Coronavirus: UK sent 50,000 Covid-19 samples to US for testing
The government has admitted sending about 50,000 coronavirus tests to the US last week for processing after "operational issues" in UK labs.
The Department of Health said sending swabs abroad is among the contingencies to deal with "teething problems".
The samples were airlifted to the US in chartered flights from Stansted Airport, the Sunday Telegraph said.
Results will be validated in the UK and sent to patients as soon as possible.
A spokeswoman for the Department of Health and Social Care (DHSC) said expanding Britain's virus testing network had involved setting up an "entirely new" lab network to process tests, adding "contingencies" – such as sending swabs abroad – were in place for when "problems arise".
Communities Secretary Robert Jenrick said the kits had to be sent abroad because of a "temporary failure" at a lab.
He told the BBC's Andrew Marr Show that the move "shows our determination to get the job done".
Meanwhile, the government has sent an urgent alert to hospitals recalling 15.8m protective goggles due to safety concerns.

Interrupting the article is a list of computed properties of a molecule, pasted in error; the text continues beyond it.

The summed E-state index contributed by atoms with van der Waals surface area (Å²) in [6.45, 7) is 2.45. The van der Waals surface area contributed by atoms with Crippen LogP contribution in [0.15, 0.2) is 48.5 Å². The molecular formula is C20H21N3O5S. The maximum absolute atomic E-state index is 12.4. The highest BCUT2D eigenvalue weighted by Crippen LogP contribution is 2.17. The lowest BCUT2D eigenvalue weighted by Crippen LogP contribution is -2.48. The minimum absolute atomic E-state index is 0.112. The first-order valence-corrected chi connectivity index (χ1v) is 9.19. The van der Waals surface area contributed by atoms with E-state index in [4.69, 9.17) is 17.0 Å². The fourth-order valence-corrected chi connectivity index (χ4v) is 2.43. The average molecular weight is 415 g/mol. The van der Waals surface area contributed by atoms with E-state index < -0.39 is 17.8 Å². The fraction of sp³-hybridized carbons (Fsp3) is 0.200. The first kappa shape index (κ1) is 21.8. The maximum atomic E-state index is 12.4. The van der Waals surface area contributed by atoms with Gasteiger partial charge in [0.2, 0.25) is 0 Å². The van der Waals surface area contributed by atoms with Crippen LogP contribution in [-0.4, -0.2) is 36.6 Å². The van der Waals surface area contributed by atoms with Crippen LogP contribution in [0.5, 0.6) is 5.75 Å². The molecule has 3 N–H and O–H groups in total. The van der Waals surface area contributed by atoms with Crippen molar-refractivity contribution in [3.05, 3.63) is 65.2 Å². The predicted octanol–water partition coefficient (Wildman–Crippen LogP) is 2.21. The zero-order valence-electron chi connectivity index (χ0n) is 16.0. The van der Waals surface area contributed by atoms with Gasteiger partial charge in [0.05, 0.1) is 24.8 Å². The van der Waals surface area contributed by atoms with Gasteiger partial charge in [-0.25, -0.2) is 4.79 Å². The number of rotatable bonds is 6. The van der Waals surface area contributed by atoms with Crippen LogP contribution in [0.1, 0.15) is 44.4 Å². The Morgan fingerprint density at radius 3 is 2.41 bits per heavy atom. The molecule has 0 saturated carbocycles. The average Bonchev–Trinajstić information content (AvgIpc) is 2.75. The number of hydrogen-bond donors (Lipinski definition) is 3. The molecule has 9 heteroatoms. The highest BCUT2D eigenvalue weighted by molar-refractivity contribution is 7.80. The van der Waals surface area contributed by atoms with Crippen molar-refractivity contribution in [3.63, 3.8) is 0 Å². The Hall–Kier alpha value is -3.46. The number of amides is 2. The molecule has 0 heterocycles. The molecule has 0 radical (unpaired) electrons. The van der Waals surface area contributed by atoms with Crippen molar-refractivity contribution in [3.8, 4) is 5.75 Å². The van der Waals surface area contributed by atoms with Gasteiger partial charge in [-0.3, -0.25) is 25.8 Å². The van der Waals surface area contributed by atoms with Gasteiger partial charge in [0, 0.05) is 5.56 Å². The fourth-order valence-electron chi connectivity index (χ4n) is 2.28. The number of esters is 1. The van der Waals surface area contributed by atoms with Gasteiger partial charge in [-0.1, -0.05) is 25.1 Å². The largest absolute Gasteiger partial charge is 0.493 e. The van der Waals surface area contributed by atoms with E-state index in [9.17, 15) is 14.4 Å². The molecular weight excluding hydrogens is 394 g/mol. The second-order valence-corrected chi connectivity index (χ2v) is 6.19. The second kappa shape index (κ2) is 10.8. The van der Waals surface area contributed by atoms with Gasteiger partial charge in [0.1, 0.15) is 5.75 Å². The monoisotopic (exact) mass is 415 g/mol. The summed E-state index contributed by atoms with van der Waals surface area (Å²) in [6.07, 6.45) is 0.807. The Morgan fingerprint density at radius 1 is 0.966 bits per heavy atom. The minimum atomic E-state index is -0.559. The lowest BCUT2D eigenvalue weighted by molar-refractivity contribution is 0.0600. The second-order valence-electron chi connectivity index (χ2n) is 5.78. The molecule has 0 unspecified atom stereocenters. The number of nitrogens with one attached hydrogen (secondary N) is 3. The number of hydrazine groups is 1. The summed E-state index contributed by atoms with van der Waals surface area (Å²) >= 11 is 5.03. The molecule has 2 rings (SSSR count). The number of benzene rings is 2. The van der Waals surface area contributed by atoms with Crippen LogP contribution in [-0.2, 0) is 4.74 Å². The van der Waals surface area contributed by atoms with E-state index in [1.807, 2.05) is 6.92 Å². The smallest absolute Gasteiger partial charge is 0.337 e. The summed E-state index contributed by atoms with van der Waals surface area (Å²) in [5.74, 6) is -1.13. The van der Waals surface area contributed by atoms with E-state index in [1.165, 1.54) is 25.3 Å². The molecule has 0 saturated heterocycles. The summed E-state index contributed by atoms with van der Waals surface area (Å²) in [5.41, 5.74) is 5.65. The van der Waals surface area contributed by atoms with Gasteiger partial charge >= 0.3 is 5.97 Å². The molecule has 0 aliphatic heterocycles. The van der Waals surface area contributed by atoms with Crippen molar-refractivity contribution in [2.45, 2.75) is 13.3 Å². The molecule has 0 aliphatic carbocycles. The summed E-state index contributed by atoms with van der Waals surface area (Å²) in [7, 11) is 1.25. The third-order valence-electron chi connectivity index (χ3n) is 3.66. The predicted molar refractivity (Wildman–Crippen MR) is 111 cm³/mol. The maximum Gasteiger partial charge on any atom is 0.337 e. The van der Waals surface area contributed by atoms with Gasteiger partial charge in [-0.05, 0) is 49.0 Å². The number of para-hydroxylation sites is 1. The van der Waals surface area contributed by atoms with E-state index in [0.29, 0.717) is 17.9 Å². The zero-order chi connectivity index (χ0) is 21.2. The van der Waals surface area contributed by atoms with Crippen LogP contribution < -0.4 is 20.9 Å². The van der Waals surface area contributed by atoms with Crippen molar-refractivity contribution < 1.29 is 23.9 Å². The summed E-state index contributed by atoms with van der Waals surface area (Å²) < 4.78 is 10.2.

Although the "Tiger Eye" protectors, purchased in 2009 during the swine flu pandemic, were in CE marked boxes – meaning they should have met European Union safety requirements – the goggles have since been retested and do not provide proper splash protection.
Commenting on the recall, which was first reported in the Sunday Telegraph, a DHSC spokeswoman said the safety of front-line staff was "our top priority".
She added that hospital trusts should have enough goggles to "immediately stop" using the "Tiger Eye" protectors. A further 9.2m of the goggles are in quarantine, she added.
The revelations come as the government failed to hit the 100,000 daily tests target set by Health Secretary Matt Hancock for the seventh day in a row.
There were 96,878 tests delivered in the 24 hours up to 09:00 BST on Friday, down from 97,029 the day before.
But health leaders said they expected "fluctuations" in the figures, and that testing was still much higher than it was at the start of the outbreak.
Speaking at the Downing Street coronavirus briefing on Saturday, deputy chief medical officer Prof JonathRead More – Source